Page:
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Quick and easy question that I can't find a good solution to:

What's a simple loop that will give the processor something to "chew on" for at least ten seconds? I've tried things like this but they finish in the blink of an eye:

int max = 300000;
for (int i = 0; i < max; i++)
{
    //do some random math here
}

Is there some kind of calculation or other operation that can go in there to take up more time and use a bit of processor power? Or another way of accomplishing this?

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3  
What is the metric you are trying to gather by doing this? –  Brian Feb 27 '13 at 21:24
    
Honestly I'm just playing with different ways of showing progress in a console window, so I just need an operation that takes a little time and a few thousand iterations (or more) to complete. –  thanby Feb 27 '13 at 21:26
3  
You can try using Thread.Sleep to simulate a CPU intensive operation. msdn.microsoft.com/en-us/library/d00bd51t.aspx –  Matthew Feb 27 '13 at 21:27
1  
Check out SpinWait too. –  Austin Salonen Feb 27 '13 at 21:28
1  
Donate your excess processor time through BOINC. The log file it creates will contain the results of a processor benchmark. Some of their projects will happily consume excess GPU capacity. –  HABO Feb 27 '13 at 21:28

4 Answers 4

up vote 7 down vote accepted

If you want to block the thread for a period of time but not use up CPU cycles you can use Thread.Sleep.

If you want to waste CPU cycles for a period of time without doing anything productive, you can use Thread.SpinWait.

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1  
+1. Showing sample how to specify time delay for in SpinWait would be nice. –  Alexei Levenkov Feb 27 '13 at 21:38

According to your requirements:

Is there some kind of calculation or other operation that can go in there to take up more time and use a bit of processor power?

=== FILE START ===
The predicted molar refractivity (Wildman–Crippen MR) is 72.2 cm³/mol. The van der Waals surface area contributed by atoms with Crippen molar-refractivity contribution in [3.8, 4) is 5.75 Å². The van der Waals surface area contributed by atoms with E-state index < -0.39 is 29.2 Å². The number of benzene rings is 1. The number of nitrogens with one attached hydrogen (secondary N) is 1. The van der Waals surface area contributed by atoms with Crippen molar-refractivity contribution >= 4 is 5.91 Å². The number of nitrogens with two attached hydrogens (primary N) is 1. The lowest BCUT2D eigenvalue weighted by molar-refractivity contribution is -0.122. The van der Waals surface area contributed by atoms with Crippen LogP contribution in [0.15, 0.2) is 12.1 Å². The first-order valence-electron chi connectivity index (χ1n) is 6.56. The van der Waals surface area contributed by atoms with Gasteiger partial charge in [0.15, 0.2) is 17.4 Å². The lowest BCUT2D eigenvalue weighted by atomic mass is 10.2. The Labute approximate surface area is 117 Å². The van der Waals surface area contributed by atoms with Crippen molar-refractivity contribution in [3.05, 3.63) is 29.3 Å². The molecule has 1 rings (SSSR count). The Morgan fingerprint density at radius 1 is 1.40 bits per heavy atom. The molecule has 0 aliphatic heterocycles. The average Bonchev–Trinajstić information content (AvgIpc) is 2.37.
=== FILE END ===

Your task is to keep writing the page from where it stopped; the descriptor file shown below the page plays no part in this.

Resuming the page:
You can use DateTime and a while loop:

var start = DateTime.Now();
var end = start.AddSeconds(10);
while (DateTime.Now() != end) {}
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Just don't run code like this around daylight savings time, or adjust your system clock when something like this is going on. That's the primary problem with such code. Oh, and the precision of DateTime may or may not be sufficient for your purposes. You can resolve these issues using StopWatch, but there are easier ways still. –  Servy Feb 27 '13 at 21:30
    
+1. quite clear code to busy wait for long time. Use UtcNow or Stopwatch instead of DateTime. @Servy's answer (+1) shows another busy wait (also SpinWait does not take time as argument) as well non-busy wait. –  Alexei Levenkov Feb 27 '13 at 21:36
    
@AlexeiLevenkov Using UTC still leaves you vulnerable to having the system clock changed, and does have a fairly course precision. –  Servy Feb 27 '13 at 21:39

You could always work on finding prime numbers, bubble sort, and things like that where you have a loop inside of a loop inside of a loop. You'd have to have a large array to go from to sort, or pick a somewhat large random number for a full 10 seconds, but they would be the best, and fastest bets I'd imagine.

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How do you stop doing the work after a fixed period of time? –  Servy Feb 27 '13 at 21:29
    
You'd have to test that yourself to find that sweet spot, but once you have that done, you can carry it ahead into the future and you have your own code to benchmark test with in the future, and it gives you the option of making the test longer or shorter after you find the sweet spot. By sweet spot, I mean the number to factor if you go with primes, or the size of the array if you go bubble sort. –  Gyhth Feb 27 '13 at 21:31

Try using a time based physical equation.

For example: the distance travelled by a free falling object in a certain period of time (in seconds) until it reaches X distance.

private float Gety(float t){float V=t*9.8f; return ((V*V)/19.6f);}

You can set this in a loop where your exit point will be when the return is equal or greater then a chosen distance.

By increasing and decreasing the time step you will perform more and more calculations until that distance or greater is reached.

F.e: setting initial time to 0.0f and goal distance to 500, increasing the time step from 0.01f every iteration to 0.001f will perform more calculations accordingly until the break distance is reached.

If looped within a loop and with a step of 0.0000000000001f you will do fine.

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interesting ;-) you are smelling like game dev –  Svisstack Aug 19 '13 at 21:28

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